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Panda numbers up 40 per cent
By Liang Chao (China Daily)
Updated: 2005-01-20 02:37

There has been a steady increase in the number of rare and endangered wildlife, including the rare and endangered giant panda because of enlarged habitats and improved ecosystems.

A panda ambles in a zoo in Xi'an, capital of Northwest China's Shaanxi Province in this December 22, 2004 file photo. [newsphoto]
"Shrinkage of habitat caused by worsening local ecosystems has more or less been controlled following China's rehabilitation of forestry resources that kicked off in the 1990s," a leading forestry official said yesterday in Beijing.

Addressing a national conference, Zhou Shengxian, director of the State Forestry Administration (SFA), said "some rare and endangered species of wildlife have multiplied -- including the Chinese alligator and crested ibis."

Quoting the latest survey by SFA on China's wildlife and wetlands resources, he said, of the increased number of wild animals, more than half of them are terrestrial.

He estimated that the number of giant pandas, one of the most popular of all wild animals both at home and abroad, "is up 40 per cent over the number that was recorded before 2000."

"Their number increased from 1,114 before 2000 to the present 1,596" while the number of crested ibis, one of the world's rarest species, known as an "oriental fossil," in Northwest China's Shaanxi Province, jumped from only 7 to 740, said Lei Jiafu, SFA's deputy director.

So far, forestry authorities have brought the distribution areas of China's 130 wild plants and habitats for more than 300 wild animals under effective protection, according to statistics released by SFA yesterday.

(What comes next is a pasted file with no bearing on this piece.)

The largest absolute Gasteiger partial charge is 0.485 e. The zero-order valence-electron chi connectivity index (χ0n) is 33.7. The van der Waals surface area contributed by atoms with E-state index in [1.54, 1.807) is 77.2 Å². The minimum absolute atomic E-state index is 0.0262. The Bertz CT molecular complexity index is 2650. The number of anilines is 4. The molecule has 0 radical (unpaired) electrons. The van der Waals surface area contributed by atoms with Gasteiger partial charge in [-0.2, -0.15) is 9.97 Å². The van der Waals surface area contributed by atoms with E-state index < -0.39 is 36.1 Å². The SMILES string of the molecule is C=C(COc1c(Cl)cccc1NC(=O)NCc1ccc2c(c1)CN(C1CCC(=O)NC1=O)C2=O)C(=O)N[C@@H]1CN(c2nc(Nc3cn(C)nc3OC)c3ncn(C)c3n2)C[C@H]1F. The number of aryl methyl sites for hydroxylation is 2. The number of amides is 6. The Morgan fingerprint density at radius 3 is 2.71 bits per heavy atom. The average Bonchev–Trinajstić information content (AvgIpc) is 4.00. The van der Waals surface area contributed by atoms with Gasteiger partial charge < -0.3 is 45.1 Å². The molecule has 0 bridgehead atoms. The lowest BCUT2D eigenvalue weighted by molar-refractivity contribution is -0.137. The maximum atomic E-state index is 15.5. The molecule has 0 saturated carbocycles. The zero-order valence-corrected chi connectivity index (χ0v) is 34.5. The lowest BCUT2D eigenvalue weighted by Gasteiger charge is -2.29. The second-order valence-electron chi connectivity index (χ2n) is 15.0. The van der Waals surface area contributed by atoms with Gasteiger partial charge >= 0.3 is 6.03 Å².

Of China's 189 species of rare and extremely endangered species of wild plants, 71 per cent have been stabilized, Zhou said.

Best of all, new distribution areas of arborvitae, an endangered species which has tailed off for more than 100 years according to the International Union for the Conservation of Nature and Natural Resources (IUCN), has been rediscovered in the remote Daba Mountains in Southwest China's Chongqing, as have the white-aril yew and tsoong's tree.

Meanwhile, species of wild animals and birds have been found to have enlarged their living spaces.

Years ago, giant pandas only occupied about 1.4 million hectares, fragmented into isolated patches in southwestern China's 11 counties.

"Now, their habitats cover 2.3 million hectares of areas dotted across in 45 southwestern counties and parts of the Northwest provinces. Living space had been enlarged by 65 per cent, Zhou said.

New distribution and breeding areas or overwintering habitats were also reported for some highly protected rare and endangered species of birds including black-faced spoonbills, relic gulls and brown-eared pheasants.

Zhou attributed the improvements to China's efforts to preserve its existing forestry resources through unremitting and massive afforestation and intensified protection of wetlands which were initiated in the late 1990s.

"China is one of the world's countries abundant in the varieties of wetlands. So far, we have put 40 per cent of our total wetlands into effective protection and many of their ecological functions have begun rehabilitating," he said.

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